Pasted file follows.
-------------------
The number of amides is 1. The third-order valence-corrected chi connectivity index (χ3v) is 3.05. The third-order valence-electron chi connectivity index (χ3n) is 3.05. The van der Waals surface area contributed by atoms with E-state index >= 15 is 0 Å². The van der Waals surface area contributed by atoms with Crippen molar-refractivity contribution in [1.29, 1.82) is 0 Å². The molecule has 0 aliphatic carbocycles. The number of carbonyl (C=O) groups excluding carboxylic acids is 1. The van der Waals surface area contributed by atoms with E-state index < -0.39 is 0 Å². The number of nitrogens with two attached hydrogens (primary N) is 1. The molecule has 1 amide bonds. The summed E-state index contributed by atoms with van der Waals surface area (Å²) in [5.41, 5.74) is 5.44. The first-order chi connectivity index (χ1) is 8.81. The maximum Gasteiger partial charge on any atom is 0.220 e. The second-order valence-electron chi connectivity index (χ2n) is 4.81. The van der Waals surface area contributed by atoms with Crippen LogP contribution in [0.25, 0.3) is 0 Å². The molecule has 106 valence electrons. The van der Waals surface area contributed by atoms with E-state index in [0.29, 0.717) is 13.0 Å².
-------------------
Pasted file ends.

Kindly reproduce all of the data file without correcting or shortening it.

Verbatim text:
The number of amides is 1. The third-order valence-corrected chi connectivity index (χ3v) is 3.05. The third-order valence-electron chi connectivity index (χ3n) is 3.05. The van der Waals surface area contributed by atoms with E-state index >= 15 is 0 Å². The van der Waals surface area contributed by atoms with Crippen molar-refractivity contribution in [1.29, 1.82) is 0 Å². The molecule has 0 aliphatic carbocycles. The number of carbonyl (C=O) groups excluding carboxylic acids is 1. The van der Waals surface area contributed by atoms with E-state index < -0.39 is 0 Å². The number of nitrogens with two attached hydrogens (primary N) is 1. The molecule has 1 amide bonds. The summed E-state index contributed by atoms with van der Waals surface area (Å²) in [5.41, 5.74) is 5.44. The first-order chi connectivity index (χ1) is 8.81. The maximum Gasteiger partial charge on any atom is 0.220 e. The second-order valence-electron chi connectivity index (χ2n) is 4.81. The van der Waals surface area contributed by atoms with Crippen LogP contribution in [0.25, 0.3) is 0 Å². The molecule has 106 valence electrons. The van der Waals surface area contributed by atoms with E-state index in [0.29, 0.717) is 13.0 Å².